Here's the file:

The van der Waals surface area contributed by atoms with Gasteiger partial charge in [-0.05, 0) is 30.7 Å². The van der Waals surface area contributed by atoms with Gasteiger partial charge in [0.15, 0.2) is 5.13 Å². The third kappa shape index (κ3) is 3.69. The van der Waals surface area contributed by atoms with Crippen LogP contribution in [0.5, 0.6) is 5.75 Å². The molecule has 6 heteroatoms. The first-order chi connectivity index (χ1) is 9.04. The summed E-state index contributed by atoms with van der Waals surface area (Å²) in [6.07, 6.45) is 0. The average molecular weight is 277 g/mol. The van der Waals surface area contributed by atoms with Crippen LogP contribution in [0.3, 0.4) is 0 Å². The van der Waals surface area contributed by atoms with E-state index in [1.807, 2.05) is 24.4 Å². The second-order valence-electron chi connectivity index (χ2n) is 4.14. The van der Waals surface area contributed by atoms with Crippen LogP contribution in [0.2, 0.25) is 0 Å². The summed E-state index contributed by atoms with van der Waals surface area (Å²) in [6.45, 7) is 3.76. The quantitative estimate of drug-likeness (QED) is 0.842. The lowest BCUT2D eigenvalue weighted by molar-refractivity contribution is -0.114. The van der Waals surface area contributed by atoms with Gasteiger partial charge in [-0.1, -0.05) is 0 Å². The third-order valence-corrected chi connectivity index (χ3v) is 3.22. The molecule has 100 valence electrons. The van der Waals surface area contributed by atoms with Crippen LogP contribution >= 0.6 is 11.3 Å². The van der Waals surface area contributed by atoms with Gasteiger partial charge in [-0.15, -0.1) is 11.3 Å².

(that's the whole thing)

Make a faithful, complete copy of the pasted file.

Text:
The van der Waals surface area contributed by atoms with Gasteiger partial charge in [-0.05, 0) is 30.7 Å². The van der Waals surface area contributed by atoms with Gasteiger partial charge in [0.15, 0.2) is 5.13 Å². The third kappa shape index (κ3) is 3.69. The van der Waals surface area contributed by atoms with Crippen LogP contribution in [0.5, 0.6) is 5.75 Å². The molecule has 6 heteroatoms. The first-order chi connectivity index (χ1) is 9.04. The summed E-state index contributed by atoms with van der Waals surface area (Å²) in [6.07, 6.45) is 0. The average molecular weight is 277 g/mol. The van der Waals surface area contributed by atoms with Crippen LogP contribution in [0.3, 0.4) is 0 Å². The van der Waals surface area contributed by atoms with E-state index in [1.807, 2.05) is 24.4 Å². The second-order valence-electron chi connectivity index (χ2n) is 4.14. The van der Waals surface area contributed by atoms with Crippen LogP contribution in [0.2, 0.25) is 0 Å². The summed E-state index contributed by atoms with van der Waals surface area (Å²) in [6.45, 7) is 3.76. The quantitative estimate of drug-likeness (QED) is 0.842. The lowest BCUT2D eigenvalue weighted by molar-refractivity contribution is -0.114. The van der Waals surface area contributed by atoms with Gasteiger partial charge in [-0.1, -0.05) is 0 Å². The third-order valence-corrected chi connectivity index (χ3v) is 3.22. The molecule has 100 valence electrons. The van der Waals surface area contributed by atoms with Crippen LogP contribution >= 0.6 is 11.3 Å². The van der Waals surface area contributed by atoms with Gasteiger partial charge in [-0.15, -0.1) is 11.3 Å².